Revised ECI data indicates voting surge in second phase of Gujarat elections

A jump of almost 6.5% shows that over 16 lakh people voted after the deadline of 5 p.m.

December 10, 2022 09:36 pm | Updated December 11, 2022 09:03 am IST - AHMEDABAD

Voters wait in a queue to cast their votes during the second and final phase of Gujarat Assembly elections, at a polling station in Ahmedabad. File

Voters wait in a queue to cast their votes during the second and final phase of Gujarat Assembly elections, at a polling station in Ahmedabad. File | Photo Credit: PTI

After voting for the final phase of the Gujarat Assembly election ended at 5 p.m. on December 5, the Election Commission put the turnout in the 93 constituencies at 58.8%. However, the next day, the EC revised the figure to 65.3%.

The 6.5% jump reflects a last-minute surge in the turnout, as more than 16 lakh voters would have cast their ballot after the 5 p.m. deadline, indicating that so many people were already in the queues at the polling booths at 5 p.m. and they all exercised their franchise.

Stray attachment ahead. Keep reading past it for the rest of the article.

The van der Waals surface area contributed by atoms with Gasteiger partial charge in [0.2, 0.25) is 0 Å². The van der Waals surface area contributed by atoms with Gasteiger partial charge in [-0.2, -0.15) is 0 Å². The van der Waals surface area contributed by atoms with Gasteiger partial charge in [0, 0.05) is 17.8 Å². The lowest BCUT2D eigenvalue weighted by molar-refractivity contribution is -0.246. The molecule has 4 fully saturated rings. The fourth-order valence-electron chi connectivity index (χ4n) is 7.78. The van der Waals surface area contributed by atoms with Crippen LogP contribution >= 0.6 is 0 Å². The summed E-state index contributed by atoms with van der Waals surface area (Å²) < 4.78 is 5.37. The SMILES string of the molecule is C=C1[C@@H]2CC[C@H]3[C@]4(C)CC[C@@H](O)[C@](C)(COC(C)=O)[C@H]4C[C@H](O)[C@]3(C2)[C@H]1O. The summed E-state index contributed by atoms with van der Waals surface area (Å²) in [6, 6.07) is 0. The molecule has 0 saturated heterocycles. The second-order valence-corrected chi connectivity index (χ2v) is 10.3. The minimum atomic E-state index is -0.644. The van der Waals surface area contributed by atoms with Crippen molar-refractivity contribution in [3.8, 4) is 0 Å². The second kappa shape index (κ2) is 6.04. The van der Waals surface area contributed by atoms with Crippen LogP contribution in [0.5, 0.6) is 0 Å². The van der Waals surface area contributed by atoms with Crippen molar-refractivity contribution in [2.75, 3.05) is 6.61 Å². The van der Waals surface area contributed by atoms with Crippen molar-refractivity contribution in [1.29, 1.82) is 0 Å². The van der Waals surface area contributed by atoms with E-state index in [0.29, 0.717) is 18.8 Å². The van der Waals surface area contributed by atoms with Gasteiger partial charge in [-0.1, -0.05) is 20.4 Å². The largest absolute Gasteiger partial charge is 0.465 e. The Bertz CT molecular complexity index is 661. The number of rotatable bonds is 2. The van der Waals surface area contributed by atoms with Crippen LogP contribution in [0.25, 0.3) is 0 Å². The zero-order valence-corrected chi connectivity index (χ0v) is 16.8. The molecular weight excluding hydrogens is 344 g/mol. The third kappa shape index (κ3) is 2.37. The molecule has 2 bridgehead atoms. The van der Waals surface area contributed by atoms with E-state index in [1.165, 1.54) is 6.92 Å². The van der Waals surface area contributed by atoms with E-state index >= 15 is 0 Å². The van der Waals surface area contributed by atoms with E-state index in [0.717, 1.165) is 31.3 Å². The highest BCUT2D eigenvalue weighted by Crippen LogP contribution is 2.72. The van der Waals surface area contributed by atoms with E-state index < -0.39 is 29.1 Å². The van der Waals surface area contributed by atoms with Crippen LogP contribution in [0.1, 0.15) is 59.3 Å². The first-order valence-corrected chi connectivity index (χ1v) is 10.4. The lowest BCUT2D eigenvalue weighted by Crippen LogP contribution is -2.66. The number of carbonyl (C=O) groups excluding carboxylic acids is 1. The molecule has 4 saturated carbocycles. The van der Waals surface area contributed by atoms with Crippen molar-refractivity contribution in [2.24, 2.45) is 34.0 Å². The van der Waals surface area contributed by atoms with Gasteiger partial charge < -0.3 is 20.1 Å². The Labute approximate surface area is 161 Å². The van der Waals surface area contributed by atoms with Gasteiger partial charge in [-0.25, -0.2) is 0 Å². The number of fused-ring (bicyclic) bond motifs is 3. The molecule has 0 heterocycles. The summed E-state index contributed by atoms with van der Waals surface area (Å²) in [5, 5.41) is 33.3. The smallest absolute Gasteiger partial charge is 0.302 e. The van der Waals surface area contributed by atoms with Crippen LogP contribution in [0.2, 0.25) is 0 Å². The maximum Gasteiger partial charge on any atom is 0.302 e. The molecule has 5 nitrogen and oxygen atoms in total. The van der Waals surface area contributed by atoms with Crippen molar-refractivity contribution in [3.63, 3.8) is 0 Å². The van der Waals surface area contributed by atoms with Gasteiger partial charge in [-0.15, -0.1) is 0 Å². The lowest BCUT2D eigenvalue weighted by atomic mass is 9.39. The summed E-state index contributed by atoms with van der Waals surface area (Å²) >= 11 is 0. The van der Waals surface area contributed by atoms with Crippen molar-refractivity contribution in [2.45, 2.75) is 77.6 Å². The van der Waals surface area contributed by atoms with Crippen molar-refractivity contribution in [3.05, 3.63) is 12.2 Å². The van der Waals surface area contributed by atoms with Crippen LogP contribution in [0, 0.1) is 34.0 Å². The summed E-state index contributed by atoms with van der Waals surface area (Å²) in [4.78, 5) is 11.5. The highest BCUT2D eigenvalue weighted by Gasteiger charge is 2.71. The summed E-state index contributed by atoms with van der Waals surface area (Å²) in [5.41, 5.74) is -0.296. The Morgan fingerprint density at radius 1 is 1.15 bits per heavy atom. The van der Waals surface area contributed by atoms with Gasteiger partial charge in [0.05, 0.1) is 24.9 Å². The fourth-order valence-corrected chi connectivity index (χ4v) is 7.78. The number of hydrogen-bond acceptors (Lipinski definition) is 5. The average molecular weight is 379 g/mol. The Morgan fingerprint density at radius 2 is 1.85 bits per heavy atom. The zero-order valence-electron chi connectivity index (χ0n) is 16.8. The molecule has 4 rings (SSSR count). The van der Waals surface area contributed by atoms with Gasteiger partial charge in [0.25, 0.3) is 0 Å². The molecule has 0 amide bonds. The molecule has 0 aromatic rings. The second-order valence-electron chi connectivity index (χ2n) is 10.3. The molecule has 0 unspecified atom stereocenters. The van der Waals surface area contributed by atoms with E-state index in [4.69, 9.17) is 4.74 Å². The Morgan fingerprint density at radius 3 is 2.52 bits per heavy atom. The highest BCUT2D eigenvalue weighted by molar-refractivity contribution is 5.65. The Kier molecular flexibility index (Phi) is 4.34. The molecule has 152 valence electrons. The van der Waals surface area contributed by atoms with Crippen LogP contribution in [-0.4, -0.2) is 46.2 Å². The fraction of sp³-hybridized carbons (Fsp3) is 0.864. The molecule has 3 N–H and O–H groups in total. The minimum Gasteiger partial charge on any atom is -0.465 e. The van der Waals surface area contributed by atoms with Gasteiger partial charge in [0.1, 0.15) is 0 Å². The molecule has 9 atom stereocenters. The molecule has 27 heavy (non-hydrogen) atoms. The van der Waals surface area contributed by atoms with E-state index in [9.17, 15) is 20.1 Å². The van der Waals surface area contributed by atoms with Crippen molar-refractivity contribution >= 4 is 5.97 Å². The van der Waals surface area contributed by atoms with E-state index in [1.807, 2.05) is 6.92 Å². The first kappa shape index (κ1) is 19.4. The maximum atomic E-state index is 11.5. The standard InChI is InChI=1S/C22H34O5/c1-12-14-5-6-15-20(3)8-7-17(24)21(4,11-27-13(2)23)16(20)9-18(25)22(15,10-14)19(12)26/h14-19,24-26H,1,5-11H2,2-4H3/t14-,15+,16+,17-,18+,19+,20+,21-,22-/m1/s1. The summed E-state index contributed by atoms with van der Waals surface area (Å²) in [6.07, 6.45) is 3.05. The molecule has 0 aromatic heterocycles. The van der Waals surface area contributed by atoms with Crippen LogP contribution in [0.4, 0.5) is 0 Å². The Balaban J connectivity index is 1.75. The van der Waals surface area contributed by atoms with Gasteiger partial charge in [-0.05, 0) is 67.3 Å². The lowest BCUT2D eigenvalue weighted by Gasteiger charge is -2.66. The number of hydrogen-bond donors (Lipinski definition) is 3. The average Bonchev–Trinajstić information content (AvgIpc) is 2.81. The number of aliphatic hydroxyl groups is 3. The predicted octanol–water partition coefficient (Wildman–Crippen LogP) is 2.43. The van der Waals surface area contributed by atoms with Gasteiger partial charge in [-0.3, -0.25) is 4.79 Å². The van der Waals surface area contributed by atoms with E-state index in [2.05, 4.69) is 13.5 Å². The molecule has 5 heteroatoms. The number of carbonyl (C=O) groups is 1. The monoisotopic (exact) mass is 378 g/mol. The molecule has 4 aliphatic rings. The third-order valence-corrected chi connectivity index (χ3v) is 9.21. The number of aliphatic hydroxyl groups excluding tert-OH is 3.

Normally, those who are in the queues at 5 p.m. are allowed to vote.

In the first phase on December 1, the initial figure of 60.11% was revised to 63.14%.

The overall turnout for both phases stood at 64.33%, a drop of more than 4% from the turnout registered in the 2017 election. The 2% higher turnout in the second phase from that of the first phase can be attributed to the EC’s appeal to the voters made in the middle of the polls as the first phase polling was low particularly in urban areas.

In a rare appeal in the middle of the election; the poll body tweeted on December 3: “Urban apathy continues unabated from Shimla to Surat. ECI appeals to voters of Gujarat to come out in large numbers during second phase to compensate for low voting in 1st phase.”

Chief Election Commissioner (CEC), Rajeev Kumar, in a press release said, “Gujarat cities have shown a similar urban apathy trend during voting on December 1, thus pulling down the percentage of voting in the first phase. In the second phase, people must come out in large numbers to compensate for the low voting in phase one.”

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